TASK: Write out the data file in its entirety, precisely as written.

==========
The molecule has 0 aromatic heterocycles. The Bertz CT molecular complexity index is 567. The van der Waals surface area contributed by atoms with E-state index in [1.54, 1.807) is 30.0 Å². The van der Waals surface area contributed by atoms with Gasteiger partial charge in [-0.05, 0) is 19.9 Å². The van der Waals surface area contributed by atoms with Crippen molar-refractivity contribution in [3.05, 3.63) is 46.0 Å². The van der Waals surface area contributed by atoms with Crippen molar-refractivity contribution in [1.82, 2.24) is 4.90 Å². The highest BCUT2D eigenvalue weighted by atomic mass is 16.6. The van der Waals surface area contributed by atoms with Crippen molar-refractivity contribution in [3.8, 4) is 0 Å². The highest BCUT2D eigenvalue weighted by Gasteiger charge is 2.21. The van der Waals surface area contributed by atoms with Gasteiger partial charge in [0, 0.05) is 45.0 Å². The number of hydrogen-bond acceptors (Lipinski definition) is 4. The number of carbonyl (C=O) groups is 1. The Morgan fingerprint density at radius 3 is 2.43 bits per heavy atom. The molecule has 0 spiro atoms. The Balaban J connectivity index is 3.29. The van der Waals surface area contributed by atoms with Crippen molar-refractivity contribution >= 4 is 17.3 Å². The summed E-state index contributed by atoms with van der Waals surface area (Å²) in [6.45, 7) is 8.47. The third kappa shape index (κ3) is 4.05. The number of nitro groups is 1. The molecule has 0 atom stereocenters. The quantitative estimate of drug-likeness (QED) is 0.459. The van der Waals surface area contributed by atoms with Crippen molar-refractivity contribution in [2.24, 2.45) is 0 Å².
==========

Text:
The molecule has 0 aromatic heterocycles. The Bertz CT molecular complexity index is 567. The van der Waals surface area contributed by atoms with E-state index in [1.54, 1.807) is 30.0 Å². The van der Waals surface area contributed by atoms with Gasteiger partial charge in [-0.05, 0) is 19.9 Å². The van der Waals surface area contributed by atoms with Crippen molar-refractivity contribution in [3.05, 3.63) is 46.0 Å². The van der Waals surface area contributed by atoms with Crippen molar-refractivity contribution in [1.82, 2.24) is 4.90 Å². The highest BCUT2D eigenvalue weighted by atomic mass is 16.6. The van der Waals surface area contributed by atoms with Crippen molar-refractivity contribution in [3.8, 4) is 0 Å². The highest BCUT2D eigenvalue weighted by Gasteiger charge is 2.21. The van der Waals surface area contributed by atoms with Gasteiger partial charge in [0, 0.05) is 45.0 Å². The number of hydrogen-bond acceptors (Lipinski definition) is 4. The number of carbonyl (C=O) groups is 1. The Morgan fingerprint density at radius 3 is 2.43 bits per heavy atom. The molecule has 0 spiro atoms. The Balaban J connectivity index is 3.29. The van der Waals surface area contributed by atoms with Crippen molar-refractivity contribution >= 4 is 17.3 Å². The summed E-state index contributed by atoms with van der Waals surface area (Å²) in [6.45, 7) is 8.47. The third kappa shape index (κ3) is 4.05. The number of nitro groups is 1. The molecule has 0 atom stereocenters. The quantitative estimate of drug-likeness (QED) is 0.459. The van der Waals surface area contributed by atoms with Crippen molar-refractivity contribution in [2.24, 2.45) is 0 Å².